The Union of Students in Ireland (USI) has expressed its disappointment with the Government’s budget last week for failing to address the number issues facing the third-level education sector. In statements made to the press in the aftermath of the budget’s announcement last week USI President Síona Cahill attacked the budget for failing to tackle any of the key areas outlined in the USI pre-budget submission/ Cahill said ‘Our students continue to face the second highest fees in Europe, haven’t seen any grant increases since they were cut during austerity years, and now face an unprecedented crisis in the availability of accommodation and in the quality of living standards.’

These complaints come as only an extra €57 million was set aside in the higher education budget for the forthcoming year, almost half of which is due to address the current growing student numbers. All of this is amidst calls from Universities and Students Unions across the country for the Government to address the funding crisis facing third level institutions across the country. State funding for third level education was sharply cut in the mists of the financial crisis after 2008 and has never recovered. This has led to the student staff ratios on campus to grow alongside an increased need for these institutions to tap alternative funding sources such as private donors.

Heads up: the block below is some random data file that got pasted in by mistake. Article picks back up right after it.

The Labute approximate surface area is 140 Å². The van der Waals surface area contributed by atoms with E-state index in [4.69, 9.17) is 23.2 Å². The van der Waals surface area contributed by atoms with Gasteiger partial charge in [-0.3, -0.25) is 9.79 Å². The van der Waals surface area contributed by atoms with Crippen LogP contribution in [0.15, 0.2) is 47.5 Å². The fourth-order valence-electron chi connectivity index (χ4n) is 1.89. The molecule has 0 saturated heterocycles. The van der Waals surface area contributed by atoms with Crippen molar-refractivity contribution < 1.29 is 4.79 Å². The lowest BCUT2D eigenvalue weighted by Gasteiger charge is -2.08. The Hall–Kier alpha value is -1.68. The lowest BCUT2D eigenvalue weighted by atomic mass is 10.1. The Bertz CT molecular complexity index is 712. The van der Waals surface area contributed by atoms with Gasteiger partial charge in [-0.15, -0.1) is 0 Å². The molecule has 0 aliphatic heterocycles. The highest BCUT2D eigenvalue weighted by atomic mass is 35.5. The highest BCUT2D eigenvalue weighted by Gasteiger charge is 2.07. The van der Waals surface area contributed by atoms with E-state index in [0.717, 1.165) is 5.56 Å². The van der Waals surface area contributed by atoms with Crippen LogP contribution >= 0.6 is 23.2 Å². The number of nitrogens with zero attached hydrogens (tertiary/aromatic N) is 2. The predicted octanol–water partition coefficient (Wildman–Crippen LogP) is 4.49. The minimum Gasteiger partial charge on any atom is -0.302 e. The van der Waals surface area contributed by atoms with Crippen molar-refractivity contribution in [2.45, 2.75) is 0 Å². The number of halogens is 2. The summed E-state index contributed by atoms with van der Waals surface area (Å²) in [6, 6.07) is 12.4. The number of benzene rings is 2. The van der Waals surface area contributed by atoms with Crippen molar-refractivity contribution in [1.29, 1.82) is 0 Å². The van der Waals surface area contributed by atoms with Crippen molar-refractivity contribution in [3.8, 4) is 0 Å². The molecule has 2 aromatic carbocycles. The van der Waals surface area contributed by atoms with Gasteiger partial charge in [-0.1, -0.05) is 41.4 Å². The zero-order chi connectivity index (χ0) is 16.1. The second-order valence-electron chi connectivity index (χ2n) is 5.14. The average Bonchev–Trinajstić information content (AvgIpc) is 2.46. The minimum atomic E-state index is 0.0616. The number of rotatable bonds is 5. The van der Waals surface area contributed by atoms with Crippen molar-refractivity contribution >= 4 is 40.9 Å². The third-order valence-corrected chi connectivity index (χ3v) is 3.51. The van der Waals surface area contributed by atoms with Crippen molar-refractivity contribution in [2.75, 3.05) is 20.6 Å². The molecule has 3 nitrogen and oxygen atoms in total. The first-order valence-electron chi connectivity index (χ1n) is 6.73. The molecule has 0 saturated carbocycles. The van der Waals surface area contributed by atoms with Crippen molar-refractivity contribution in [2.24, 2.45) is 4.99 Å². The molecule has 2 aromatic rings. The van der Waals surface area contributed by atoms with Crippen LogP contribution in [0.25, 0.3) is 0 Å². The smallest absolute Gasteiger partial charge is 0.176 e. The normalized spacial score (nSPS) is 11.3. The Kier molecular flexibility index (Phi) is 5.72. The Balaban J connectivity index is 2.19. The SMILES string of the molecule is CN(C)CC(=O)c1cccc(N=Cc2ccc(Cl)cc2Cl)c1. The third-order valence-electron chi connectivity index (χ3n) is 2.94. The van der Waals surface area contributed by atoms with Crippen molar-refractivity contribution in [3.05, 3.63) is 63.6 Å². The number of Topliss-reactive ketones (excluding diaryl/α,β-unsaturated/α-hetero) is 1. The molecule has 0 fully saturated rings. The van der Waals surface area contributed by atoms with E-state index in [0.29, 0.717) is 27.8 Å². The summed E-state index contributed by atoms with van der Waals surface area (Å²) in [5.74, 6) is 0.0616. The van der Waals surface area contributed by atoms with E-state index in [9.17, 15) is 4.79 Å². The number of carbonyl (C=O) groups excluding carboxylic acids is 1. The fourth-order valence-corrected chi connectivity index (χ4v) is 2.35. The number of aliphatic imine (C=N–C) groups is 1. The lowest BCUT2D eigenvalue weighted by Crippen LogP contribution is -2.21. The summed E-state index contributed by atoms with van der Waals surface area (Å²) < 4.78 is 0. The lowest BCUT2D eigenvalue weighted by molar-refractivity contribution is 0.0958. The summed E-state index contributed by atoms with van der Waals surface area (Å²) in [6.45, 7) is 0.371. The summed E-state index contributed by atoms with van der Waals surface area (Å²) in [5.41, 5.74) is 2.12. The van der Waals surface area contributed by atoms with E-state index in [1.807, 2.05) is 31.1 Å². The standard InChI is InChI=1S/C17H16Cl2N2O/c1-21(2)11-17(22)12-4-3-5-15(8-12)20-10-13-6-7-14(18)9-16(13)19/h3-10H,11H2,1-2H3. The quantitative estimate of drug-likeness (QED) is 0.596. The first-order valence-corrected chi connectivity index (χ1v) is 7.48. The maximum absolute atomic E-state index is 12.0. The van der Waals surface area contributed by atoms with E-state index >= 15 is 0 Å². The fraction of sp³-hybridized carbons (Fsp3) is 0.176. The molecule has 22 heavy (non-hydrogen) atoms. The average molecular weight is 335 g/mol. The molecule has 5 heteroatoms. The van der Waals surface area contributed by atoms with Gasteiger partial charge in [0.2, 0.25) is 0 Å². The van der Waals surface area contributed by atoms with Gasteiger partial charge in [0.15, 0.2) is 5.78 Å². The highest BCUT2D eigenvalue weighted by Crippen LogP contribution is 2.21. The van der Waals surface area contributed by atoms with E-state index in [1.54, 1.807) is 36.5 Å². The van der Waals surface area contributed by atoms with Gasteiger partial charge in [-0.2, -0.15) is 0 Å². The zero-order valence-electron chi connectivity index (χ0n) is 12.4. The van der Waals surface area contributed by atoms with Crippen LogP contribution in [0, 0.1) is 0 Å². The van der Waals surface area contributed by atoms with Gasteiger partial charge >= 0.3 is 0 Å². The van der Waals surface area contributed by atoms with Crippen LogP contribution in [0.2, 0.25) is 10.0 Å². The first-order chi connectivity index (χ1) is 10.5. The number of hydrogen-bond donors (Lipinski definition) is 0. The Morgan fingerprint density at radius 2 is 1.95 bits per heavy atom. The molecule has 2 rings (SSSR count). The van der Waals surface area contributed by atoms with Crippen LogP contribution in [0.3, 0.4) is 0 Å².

It also in the minds of many represents yet another missed opportunity to address the matter of student funding for third level education. The Cassells report which was published in mid-2016 laid out three options for funding the long-term future of the higher education sector, including the option for student loans to be introduced with state backing. This report has not yet been acted upon despite calls over the last two years from numerous areas.

The Irish Universities Association the representative body for Universities also criticised the lack of funding for capital projects and building projects. In a post-budget statement Jim Miley, the Director-General said ‘a funding requirement of at least €104 million in 2019 was proposed by the Irish Universities Association as part of a 5-year University Capital Refurbishment Programme’ none of which was met in this budget.

No response was received from UCD Students Union with regards to the budget at the time of going to print.


By Aaron Bowman – CoEditor